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Health Plan Type Comparisons
It doesn’t matter how you obtain your health insurance. Whether it’s through your employer or the federal marketplace or some other avenue, comparing health insurance plan types can be tricky, and even just down right confusing. The acronyms alone are enough to make you crazy. The four most common types are HMOs, PPOs, EPOs, and POS plans. Which one you select is important too, because it will determine your out-of-pocket costs and which doctors you can and cannot see.

Before explaining what each acronym means and the basis of how they work, there are a few terms you need to be aware of while comparing health insurance plan types.


A provider is simply someone who provides health care services. A provider refers to physicians, hospitals, clinics, chiropractors, physical therapists, and others offering health care services.


In-network refers to providers or health care facilities that are part of a health plan’s network with which it has negotiated a discount. These networks provide services at lower cost to the insurance companies with which they have contracts, and as a result, insured members usually pay less when using an in-network provider.


“Out-of-Network” refers to physicians, hospitals or other providers who are not contracted with an insurance plan. Services received from out-of-network providers may not be covered, or covered only in part by an individual’s insurance company.

Out-of-Pocket Costs

Out-of-pocket costs refer to the portion of your covered medical expenses that you can expect to pay during the course of a plan year. Your out-of-pocket costs can include a combination of your health plan’s deductible, copays, and coinsurance.

HMO vs. PPO vs. EPO vs. POS

Being familiar with these acronyms and knowing what each entails in terms of your financial responsibility is crucial when comparing health insurance plan types for you or your family. Depending on which plan you select will determine your out-of-pocket expenses and which providers you will have access to.

Comparing Health Insurance Plan Types

Plan TypeOut-of-Network Coverage?Referral Required?Best Suited For:
HMO: Health Maintenance OrganizationNo. Except for emergencies.Yes.People that want lower out-of-pocket costs and a primary doctor that coordinates your care for you, including ordering tests and working with your specialists.
PPO: Preferred Provider OrganizationYes, however, care received out-of-network will be more expensive than in-network care.No.People that want broader access to providers and don’t want to be required to get referrals to see specialists.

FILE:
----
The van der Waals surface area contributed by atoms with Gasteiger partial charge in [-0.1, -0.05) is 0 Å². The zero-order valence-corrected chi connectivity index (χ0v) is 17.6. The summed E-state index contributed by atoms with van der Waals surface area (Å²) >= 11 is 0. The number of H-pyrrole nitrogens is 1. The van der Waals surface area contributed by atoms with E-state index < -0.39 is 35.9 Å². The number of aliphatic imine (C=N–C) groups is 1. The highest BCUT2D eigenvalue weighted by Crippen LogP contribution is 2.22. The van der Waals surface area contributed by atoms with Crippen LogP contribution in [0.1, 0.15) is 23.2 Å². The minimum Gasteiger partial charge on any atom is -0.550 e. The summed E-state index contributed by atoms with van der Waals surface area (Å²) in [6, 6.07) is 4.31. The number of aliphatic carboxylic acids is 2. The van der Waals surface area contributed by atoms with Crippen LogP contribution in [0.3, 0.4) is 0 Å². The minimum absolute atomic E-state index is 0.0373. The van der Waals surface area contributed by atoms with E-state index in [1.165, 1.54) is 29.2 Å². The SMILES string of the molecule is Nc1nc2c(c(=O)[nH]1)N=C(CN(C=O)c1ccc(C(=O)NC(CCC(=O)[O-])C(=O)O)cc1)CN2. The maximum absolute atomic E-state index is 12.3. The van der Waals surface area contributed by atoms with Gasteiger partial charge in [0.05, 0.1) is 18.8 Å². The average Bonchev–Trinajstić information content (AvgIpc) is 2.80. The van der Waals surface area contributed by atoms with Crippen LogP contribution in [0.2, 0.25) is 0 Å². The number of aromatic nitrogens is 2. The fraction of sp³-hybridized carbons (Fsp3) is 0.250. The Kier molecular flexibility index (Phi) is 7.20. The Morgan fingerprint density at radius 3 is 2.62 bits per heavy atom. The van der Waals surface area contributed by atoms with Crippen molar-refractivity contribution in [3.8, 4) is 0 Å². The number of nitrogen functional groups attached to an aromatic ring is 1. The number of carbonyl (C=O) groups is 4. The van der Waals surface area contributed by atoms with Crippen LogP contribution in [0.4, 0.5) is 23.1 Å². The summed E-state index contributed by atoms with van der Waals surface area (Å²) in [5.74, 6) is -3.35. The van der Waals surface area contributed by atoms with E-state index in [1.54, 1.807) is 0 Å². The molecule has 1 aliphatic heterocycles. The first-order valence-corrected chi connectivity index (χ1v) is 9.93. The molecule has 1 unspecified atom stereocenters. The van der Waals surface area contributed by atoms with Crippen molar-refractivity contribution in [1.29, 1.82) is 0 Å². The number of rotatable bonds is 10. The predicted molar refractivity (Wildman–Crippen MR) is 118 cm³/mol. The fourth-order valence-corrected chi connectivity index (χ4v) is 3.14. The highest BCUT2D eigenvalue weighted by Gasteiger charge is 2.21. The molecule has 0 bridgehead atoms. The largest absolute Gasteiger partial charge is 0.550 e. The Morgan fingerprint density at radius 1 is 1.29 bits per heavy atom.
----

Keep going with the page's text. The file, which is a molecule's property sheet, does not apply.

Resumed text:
EPO: Exclusive Provider OrganizationNo. Except for emergencies.No.People that want lower out-of-pocket costs, but don’t want the referral requirement.
POS: Point of Service PlanYes, however, care received out-of-network will be more expensive than in-network care. In addition, a referral is needed to receive care out-of-network. Yes.People that want more provider options and a primary doctor that coordinates your care for you, including ordering tests and working with your specialists.

Know The Trend

For stock brokers, trend analysis refers to the study of past stock prices to predict future movements. Applying this concept when comparing health insurance plan types can help you select the right one. Look at your family’s medical needs and history. Look at the frequency and type of treatment you’ve received in the past. Although it’s impossible to predict future medical expenses, knowing your medical needs trends can help you make an informed decision.

Must Haves

In the long run, while comparing plans, there are two documents which must be reviewed thoroughly before making a decision. The first one is called the Summary of Benefits (SOB). The insurance carrier usually has a link to the Summary of Benefits on their website. The SOB provides a snapshot of the plan’s benefits. It will list deductibles, copay and coinsurance amounts, as well as specific health care services and whether or not they covered,and at what level. The Summary of Benefits will also show prescription drug coverage details.